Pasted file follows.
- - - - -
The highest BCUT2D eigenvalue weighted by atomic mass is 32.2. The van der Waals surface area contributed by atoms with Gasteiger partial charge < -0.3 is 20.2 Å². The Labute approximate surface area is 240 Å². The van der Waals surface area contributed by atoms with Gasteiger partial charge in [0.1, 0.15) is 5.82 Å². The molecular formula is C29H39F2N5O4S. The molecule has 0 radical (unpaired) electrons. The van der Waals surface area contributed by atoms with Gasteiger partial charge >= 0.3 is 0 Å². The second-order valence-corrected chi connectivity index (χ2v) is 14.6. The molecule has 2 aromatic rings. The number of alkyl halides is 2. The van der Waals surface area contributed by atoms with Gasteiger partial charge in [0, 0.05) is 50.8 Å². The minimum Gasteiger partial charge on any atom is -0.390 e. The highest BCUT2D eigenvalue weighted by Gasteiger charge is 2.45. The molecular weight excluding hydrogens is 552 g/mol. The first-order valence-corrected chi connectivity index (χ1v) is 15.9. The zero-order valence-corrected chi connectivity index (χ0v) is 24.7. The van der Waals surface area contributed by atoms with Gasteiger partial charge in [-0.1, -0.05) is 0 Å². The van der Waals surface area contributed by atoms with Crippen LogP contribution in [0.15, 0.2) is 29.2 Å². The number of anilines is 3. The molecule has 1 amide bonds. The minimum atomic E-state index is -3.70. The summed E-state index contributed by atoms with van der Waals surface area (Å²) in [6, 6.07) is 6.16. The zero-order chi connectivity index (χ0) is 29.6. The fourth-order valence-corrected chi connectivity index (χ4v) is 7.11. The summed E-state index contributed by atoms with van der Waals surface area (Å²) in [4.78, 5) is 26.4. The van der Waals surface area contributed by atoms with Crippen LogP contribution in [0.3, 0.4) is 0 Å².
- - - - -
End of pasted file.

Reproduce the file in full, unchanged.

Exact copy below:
The highest BCUT2D eigenvalue weighted by atomic mass is 32.2. The van der Waals surface area contributed by atoms with Gasteiger partial charge < -0.3 is 20.2 Å². The Labute approximate surface area is 240 Å². The van der Waals surface area contributed by atoms with Gasteiger partial charge in [0.1, 0.15) is 5.82 Å². The molecular formula is C29H39F2N5O4S. The molecule has 0 radical (unpaired) electrons. The van der Waals surface area contributed by atoms with Gasteiger partial charge >= 0.3 is 0 Å². The second-order valence-corrected chi connectivity index (χ2v) is 14.6. The molecule has 2 aromatic rings. The number of alkyl halides is 2. The van der Waals surface area contributed by atoms with Gasteiger partial charge in [0, 0.05) is 50.8 Å². The minimum Gasteiger partial charge on any atom is -0.390 e. The highest BCUT2D eigenvalue weighted by Gasteiger charge is 2.45. The molecular weight excluding hydrogens is 552 g/mol. The first-order valence-corrected chi connectivity index (χ1v) is 15.9. The zero-order valence-corrected chi connectivity index (χ0v) is 24.7. The van der Waals surface area contributed by atoms with Gasteiger partial charge in [-0.1, -0.05) is 0 Å². The van der Waals surface area contributed by atoms with Crippen LogP contribution in [0.15, 0.2) is 29.2 Å². The number of anilines is 3. The molecule has 1 amide bonds. The minimum atomic E-state index is -3.70. The summed E-state index contributed by atoms with van der Waals surface area (Å²) in [6, 6.07) is 6.16. The zero-order chi connectivity index (χ0) is 29.6. The fourth-order valence-corrected chi connectivity index (χ4v) is 7.11. The summed E-state index contributed by atoms with van der Waals surface area (Å²) in [4.78, 5) is 26.4. The van der Waals surface area contributed by atoms with Crippen LogP contribution in [0.3, 0.4) is 0 Å².